“Things to Come”
“Girl With the Hungry Eyes”
“Just the Same”
“Rock Music”
“Fading Lady Light”
“Freedom at Point Zero”

In my 10th grade year I met Janis. Janis was a year older than me in school and we hit it off. She was zany, irreverent, and funny as hell, and I still on an almost daily basis think of something that we did back then or jokes that we shared. She also introduced me to a lot of great music. This was the first. I don’t think she was a big fan of the band or anything, but she liked Grace Slick, and she loved “Jane”, the song that was on the radio at the time. Grace and Marty Balin had just left the band so neither was on this album.

The more I heard “Jane” on the radio the more I loved it. Our local album rock station gave “Rock Music” some play as well. I remembered being on vacation with my family over school Christmas break and hearing a live simulcast of a New Year’s Eve concert by the band. They played a nearly all the songs from this album but also a few classics. I recognized “Somebody to Love” and “White Rabbit”, and it was weird to hear them sung by Mickey Thomas, Starship‘s newest singer.

I bought the album very soon after this and learned all the songs. It’s an amazingly strong and cohesive album. All the songs, written by different members of the band, all hold together remarkably well and there’s not a weak one in the batch. The early favorites were “Lightning Rose”“Just the Same” and the title track. It took me a little longer but I grew to love “Just the Same”, “Things to Come” and “Awakening”, and those are probably my favorites after all these years.

I was very intrigued by the band and wanted to explore more of the history. I found a 2-record Jefferson Airplane set called Flight Log, sort of a best-of, which gave me a good introduction. But a lot of it really didn’t grab me. I liked a few songs, but most of them I didn’t connect with. Some of that changed when, a year later, Grace rejoined the band. Originally she just did some guest vocals on the next album, Modern Times, but subsequently rejoined fully. I saw them on that tour, got to see Grace live for the first time, and heard some older songs that I’d never heard before, like “Fast Buck Freddie”.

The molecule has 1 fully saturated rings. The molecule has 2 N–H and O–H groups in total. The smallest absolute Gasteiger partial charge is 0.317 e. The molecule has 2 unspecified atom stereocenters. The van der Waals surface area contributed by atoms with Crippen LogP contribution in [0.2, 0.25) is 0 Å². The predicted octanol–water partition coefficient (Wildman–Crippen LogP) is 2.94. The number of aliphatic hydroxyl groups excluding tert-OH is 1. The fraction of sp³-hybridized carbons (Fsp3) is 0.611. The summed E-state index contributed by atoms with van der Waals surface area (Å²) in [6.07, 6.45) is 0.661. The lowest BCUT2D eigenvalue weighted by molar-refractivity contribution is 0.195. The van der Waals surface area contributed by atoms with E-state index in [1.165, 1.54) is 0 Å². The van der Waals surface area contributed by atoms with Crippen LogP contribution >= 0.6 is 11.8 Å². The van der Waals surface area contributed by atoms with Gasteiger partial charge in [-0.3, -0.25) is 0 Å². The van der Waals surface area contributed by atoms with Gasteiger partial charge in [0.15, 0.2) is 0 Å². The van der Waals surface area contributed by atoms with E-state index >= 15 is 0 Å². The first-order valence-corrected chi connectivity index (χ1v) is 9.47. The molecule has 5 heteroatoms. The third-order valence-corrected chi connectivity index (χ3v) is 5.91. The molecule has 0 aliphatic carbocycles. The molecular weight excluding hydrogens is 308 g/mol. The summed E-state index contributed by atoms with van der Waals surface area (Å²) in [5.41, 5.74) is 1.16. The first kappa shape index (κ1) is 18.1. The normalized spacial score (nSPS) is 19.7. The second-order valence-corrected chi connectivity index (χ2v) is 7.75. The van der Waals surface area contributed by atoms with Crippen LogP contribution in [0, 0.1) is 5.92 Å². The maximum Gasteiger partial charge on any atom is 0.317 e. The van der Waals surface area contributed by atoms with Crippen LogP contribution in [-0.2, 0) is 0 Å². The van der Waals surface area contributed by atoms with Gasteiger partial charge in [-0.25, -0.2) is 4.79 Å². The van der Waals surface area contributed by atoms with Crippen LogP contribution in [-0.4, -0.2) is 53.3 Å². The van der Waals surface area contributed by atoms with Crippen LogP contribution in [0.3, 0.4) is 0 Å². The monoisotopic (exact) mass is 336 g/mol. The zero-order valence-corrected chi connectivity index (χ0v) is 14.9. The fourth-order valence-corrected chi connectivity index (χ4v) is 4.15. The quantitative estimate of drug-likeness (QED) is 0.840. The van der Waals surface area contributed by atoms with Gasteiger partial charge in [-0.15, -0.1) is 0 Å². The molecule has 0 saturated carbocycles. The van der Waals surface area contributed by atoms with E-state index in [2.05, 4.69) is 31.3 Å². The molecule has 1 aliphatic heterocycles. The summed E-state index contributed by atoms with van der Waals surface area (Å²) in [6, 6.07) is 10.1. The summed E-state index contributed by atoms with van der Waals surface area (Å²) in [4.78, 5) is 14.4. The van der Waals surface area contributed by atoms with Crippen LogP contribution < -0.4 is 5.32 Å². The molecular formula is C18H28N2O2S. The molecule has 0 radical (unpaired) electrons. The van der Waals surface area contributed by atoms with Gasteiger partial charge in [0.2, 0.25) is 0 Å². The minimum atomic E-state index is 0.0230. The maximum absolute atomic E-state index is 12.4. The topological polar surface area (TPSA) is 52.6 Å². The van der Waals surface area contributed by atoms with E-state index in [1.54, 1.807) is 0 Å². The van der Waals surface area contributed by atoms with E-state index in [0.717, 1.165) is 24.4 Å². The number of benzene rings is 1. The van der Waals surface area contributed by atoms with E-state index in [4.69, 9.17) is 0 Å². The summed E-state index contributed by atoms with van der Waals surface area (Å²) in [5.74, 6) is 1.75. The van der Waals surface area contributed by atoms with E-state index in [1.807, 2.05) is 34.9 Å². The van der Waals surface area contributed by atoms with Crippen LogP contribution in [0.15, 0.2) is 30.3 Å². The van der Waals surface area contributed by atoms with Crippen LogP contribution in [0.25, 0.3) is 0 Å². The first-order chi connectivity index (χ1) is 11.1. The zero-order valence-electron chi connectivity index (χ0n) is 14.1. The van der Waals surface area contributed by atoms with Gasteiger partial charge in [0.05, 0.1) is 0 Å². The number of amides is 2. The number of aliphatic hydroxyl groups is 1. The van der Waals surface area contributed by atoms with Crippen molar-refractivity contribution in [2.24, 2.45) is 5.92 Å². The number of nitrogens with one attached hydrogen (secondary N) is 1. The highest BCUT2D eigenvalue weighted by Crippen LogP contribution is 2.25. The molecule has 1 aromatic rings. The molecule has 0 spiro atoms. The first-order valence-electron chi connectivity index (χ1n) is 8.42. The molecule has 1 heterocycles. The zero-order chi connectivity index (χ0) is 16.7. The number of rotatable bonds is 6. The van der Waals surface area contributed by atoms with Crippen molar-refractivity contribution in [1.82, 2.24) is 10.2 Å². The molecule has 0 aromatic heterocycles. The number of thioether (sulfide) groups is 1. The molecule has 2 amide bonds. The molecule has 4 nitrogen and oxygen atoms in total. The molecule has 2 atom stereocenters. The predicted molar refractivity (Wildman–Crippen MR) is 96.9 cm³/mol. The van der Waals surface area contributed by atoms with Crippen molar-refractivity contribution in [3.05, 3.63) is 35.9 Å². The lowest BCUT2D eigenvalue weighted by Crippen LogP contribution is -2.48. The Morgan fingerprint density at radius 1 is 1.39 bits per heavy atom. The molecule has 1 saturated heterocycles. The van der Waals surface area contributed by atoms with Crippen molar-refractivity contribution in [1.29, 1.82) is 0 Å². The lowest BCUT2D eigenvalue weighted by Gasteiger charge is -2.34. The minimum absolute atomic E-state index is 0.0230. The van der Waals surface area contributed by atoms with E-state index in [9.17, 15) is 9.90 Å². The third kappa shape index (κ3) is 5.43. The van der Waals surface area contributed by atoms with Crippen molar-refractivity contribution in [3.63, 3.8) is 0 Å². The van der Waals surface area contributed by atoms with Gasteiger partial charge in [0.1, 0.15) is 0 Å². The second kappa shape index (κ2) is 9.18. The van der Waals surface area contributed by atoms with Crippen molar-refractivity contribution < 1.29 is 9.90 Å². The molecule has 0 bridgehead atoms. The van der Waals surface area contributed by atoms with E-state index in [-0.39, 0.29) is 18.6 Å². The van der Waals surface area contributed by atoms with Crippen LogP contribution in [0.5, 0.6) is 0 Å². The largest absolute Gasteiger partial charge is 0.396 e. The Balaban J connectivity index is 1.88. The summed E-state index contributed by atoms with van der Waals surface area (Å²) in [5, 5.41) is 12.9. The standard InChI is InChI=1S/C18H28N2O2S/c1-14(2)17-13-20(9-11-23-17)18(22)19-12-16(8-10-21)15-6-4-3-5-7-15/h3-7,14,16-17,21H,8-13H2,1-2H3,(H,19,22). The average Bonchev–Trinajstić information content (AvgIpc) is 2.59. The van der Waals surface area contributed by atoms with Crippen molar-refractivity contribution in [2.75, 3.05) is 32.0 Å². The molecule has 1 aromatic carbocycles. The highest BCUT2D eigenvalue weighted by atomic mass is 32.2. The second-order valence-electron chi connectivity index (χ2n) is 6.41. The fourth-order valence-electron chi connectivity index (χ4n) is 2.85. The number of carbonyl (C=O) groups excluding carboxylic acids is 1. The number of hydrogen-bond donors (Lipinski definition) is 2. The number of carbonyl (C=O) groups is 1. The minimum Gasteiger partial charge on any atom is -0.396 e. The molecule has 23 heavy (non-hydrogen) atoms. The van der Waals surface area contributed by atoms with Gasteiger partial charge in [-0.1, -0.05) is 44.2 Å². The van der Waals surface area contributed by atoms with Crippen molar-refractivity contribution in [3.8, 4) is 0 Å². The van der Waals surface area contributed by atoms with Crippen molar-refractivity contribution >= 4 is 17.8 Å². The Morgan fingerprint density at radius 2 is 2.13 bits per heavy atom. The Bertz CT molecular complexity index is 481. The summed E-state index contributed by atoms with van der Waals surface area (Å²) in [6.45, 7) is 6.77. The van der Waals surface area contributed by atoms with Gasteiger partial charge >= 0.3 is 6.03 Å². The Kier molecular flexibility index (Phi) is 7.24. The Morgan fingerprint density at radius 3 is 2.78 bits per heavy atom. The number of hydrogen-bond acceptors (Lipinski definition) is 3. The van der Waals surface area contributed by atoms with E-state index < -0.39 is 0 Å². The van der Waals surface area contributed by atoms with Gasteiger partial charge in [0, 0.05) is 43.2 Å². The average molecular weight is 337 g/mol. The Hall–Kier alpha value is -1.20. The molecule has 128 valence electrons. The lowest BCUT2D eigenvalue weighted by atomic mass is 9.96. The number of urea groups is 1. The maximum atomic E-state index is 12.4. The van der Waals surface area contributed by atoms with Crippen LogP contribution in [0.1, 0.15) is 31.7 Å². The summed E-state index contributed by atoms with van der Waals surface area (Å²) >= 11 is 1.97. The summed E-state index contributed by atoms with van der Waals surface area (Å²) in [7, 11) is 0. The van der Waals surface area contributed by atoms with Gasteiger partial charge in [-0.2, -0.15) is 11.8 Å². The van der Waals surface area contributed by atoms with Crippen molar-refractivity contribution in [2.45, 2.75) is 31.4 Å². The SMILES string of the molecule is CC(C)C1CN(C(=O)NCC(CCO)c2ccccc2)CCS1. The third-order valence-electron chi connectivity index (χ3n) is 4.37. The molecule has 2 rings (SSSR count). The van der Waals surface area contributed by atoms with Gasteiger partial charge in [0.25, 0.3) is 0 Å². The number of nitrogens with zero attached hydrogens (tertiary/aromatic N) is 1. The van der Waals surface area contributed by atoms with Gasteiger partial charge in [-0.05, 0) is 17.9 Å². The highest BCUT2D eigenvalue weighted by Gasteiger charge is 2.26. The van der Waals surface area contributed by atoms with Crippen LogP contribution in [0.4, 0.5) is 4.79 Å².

I continued to love J Starship over the years, and slowly developed a strong appreciation for J Airplane as well. The influence that they had on me was to learn that music could be about more important things than partying, sex, romance, etc. Paul Kantner had a strong socio-political sensibility and his songs were about activism and criticism. They introduced me to all the other Woodstock-era bands, and pop music became a voice of change and revolution. It meant something. It was important.

Over the years, Jefferson Starship became more and more pop, and there was less room for Paul Kantner’s songs in their mix, and he left the band. But he took the “Jefferson” with him and wouldn’t allow the remaining band to use it. They carried on as Starship and had a string of major pop hits. Grace continued in the band for two albums until she too had had enough of it and left. She and Kantner reformed with the members of Jefferson Airplane and they released one pretty strong self-titled album.

To this day, I still consider this to be the best album recorded by the band, in any configuration and under any name (with the Airplane album Crown of Creation a very close second). Jefferson has had an enormous impact on me that I cherish to this day, and they introduced me to many other artists that I love as well.